Greek Make-Or-Break Crisis Talks Rumble On
Talks aimed at stitching together a coalition government in Greece will drag on into Monday after another day of negotiations failed.
President Karolos Papoulias spent Sunday in consultation with the main political parties - despite there being no sign of any significant progress.
Earlier, one of the country's Socialist leaders said those involved had reached an impasse.
Then, late on Sunday, Democratic Left leader Fotis Kouvelis said the president had told him there was no possibility so far of forming a broad coalition government.
State TV said Mr Papoulias would now re-convene with Mr Kouvelis and the heads of the parties that came in the top three spots in last week's elections.
If successful, it could end a lingering political crisis and potentially stave off the country's exit from the shared European currency.
However, the head of the radical left Syriza party, Alexis Tsipras, has refused to attend further talks in Greece on Monday.
Mr Papoulias stepped in after Socialist leader Evangelos Venizelos failed in a three-day attempt to form a coalition.
He was the third political leader to fail at the task after inconclusive elections last Sunday delivered a hung parliament with none of the competing parties gathering more than 19% of the vote.
The political turmoil that ensued has, once again, raised the spectre of a Greek default and heightened concerns of a calamitous break-up of the 17-nation eurozone.
Skittish international markets and lenders issued repeated warning to Athens this week that the political uncertainty gripping the country could mark the end of multi-billion bailout funds keeping the country afloat.
Mr Papoulias kicked off his brokering attempt on Sunday when he convened a meeting with the three election frontrunners - conservative New Democracy leader Antonis Samaras, Mr Tsipras and Mr Venizelos - at the capital's presidential palace.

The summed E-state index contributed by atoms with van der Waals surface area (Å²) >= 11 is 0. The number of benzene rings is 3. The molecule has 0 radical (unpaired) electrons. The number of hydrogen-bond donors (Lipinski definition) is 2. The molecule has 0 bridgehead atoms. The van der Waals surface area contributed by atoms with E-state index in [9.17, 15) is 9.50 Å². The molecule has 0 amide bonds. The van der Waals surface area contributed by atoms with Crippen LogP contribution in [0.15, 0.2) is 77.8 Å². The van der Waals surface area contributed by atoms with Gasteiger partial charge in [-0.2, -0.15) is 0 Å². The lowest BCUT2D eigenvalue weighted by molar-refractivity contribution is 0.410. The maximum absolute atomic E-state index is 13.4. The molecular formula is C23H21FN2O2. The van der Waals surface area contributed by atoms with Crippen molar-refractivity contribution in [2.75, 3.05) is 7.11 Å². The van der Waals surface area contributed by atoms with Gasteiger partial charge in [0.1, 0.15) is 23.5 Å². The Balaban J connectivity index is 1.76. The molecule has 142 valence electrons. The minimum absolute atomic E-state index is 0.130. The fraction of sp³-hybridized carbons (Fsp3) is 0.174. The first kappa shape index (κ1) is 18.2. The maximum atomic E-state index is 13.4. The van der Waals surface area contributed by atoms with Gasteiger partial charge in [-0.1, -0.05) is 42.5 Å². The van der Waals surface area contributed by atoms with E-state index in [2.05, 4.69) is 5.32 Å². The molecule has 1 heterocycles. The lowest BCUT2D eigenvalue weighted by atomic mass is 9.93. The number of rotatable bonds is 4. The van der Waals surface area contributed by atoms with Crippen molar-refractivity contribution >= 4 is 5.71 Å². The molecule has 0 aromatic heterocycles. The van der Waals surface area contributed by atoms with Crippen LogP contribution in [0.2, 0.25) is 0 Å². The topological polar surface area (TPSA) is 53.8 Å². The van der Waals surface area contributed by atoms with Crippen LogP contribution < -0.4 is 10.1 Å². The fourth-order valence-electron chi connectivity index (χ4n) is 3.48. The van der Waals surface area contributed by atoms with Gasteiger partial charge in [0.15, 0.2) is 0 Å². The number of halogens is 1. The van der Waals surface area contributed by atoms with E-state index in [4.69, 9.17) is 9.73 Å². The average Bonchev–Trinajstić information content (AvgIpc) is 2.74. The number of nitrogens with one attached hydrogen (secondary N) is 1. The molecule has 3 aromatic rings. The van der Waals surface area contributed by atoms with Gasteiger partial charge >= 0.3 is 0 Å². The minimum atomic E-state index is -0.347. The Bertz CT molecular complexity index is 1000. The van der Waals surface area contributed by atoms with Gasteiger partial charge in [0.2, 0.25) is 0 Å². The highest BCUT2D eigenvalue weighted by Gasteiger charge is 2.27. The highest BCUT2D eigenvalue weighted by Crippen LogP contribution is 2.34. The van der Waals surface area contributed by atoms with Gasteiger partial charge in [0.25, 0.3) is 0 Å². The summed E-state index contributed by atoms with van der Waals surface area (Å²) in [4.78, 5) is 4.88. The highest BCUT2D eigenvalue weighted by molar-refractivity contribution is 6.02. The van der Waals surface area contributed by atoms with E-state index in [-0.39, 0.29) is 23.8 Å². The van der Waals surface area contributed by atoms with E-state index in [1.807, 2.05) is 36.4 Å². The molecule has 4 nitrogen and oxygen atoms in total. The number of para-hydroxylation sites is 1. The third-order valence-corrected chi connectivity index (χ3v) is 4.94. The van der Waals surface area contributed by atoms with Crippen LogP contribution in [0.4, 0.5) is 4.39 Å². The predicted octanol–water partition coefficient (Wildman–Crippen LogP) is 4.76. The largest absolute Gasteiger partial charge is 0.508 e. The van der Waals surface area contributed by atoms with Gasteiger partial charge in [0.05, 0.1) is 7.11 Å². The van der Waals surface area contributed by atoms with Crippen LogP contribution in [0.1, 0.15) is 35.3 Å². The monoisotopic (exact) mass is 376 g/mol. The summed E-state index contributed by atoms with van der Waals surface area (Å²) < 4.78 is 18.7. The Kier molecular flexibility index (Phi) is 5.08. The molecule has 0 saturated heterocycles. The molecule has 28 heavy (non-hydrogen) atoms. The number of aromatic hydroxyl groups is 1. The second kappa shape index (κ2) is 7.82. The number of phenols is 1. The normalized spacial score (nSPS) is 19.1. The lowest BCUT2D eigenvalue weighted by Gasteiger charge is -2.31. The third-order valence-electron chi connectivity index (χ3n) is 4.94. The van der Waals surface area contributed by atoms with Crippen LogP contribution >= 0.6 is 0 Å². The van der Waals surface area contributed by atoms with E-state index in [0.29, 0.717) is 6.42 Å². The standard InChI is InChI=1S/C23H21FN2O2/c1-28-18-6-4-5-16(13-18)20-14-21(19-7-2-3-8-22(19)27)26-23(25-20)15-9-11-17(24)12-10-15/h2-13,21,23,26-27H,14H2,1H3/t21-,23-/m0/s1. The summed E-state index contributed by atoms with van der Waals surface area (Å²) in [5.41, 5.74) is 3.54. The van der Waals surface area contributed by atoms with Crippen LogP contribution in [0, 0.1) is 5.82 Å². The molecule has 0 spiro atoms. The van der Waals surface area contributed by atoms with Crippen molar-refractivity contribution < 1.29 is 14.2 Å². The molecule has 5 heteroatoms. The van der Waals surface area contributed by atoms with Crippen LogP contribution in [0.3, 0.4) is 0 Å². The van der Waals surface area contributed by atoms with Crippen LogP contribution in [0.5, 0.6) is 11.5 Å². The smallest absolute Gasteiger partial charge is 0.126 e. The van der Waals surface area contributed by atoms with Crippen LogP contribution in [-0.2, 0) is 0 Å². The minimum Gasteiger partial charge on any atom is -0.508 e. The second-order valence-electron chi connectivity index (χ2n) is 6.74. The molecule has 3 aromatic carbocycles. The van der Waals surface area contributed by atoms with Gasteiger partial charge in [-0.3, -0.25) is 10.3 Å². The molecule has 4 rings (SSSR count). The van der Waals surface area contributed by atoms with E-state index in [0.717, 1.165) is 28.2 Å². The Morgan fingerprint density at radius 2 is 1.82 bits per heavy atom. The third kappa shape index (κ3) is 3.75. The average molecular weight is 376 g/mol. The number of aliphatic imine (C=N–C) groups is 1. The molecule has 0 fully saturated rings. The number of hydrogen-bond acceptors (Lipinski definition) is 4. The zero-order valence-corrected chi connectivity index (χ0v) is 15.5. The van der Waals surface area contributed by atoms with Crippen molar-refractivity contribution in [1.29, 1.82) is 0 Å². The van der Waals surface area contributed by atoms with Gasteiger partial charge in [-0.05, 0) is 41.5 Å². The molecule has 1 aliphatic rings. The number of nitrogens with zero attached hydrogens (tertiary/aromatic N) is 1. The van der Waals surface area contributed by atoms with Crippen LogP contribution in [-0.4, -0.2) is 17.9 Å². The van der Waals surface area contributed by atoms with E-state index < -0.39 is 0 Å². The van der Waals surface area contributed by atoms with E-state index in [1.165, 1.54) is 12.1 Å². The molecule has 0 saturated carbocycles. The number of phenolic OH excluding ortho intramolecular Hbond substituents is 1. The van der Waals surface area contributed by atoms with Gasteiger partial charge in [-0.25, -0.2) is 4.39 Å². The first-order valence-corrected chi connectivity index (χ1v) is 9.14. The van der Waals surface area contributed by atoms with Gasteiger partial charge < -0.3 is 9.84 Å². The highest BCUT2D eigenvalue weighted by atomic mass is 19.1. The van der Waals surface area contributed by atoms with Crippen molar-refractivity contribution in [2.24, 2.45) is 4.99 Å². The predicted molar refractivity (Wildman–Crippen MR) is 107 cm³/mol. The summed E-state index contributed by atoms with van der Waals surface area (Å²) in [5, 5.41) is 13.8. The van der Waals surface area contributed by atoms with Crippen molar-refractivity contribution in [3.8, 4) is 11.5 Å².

The president also held separate meetings with four other party leaders, including Nikos Michaloliakos and his neo-Nazi Golden Dawn grouping that scored a stunning 7% in the polls as millions of Greeks reeling from years of austerity preferred to punish mainstream parties, opting for fringe, protest groupings.
Short of a major surprise, pundits and party officials, say the president's bid is unlikely to lead to a breakthrough, pushing the country to election, as early as June 17.
His bid, in fact, appears doomed even before it starts.
Hopes of a breakthrough surged on Friday when a moderate leftist leader agreed to team up with Mr Venizelos' socialists and Mr Samaras' conservatives, forming a coalition that would keep Greece in the euro but "gradually disengage" the country from a strict fiscal austerity pact.
When the proposal was put forward to Mr Tsipras, he rejected it, saying he could never team up with parties that agreed to an austerity plan he and million of crisis-hit Greek want to tear up and write a new one.
"We remain true to the mandate the people gave us," he said after the collapse of the talks late on Friday.
"We're not interested in cashing this in for three seats in a coalition government."
The 38-year-old leader saw his once tiny Syriza party make massive gains in the elections, grabbing 16.7% of the vote and emerging as the country's second biggest party for its strong his anti-bailout platform.
While Mr Samaras and Mr Venizelos suggested they were willing to give their tacit support to Mr Tsipras to form a minority government, they have lampooned his positions - billing them dangerous and a prelude to bankruptcy.
The constitution sets no deadline for the president's initiative, which could drag on for days if he deciphers some prospect of a breakthrough.
On Sunday, though, the centre-left daily Ethnos blared "Russian roulette" in its headline, warning politicians of the high stakes involved in the coalition-forming bid as Greece sinks its fifth year of recession and cash-flows run dry next month.
Still, the pain of austerity has been so great that angry swing voters looked set to stick to their support for Syriza despite the growing risk of Greece's bankruptcy and euro-exit.
A poll published earlier this week showed Syriza grabbing nearly 27% of the vote in a repeat election, almost 9% up its previous showing and well ahead of the country's traditional mainstream parties.
Even so, such a result would keep Syriza shy of an outright majority in parliament, leading the country to another political deadlock.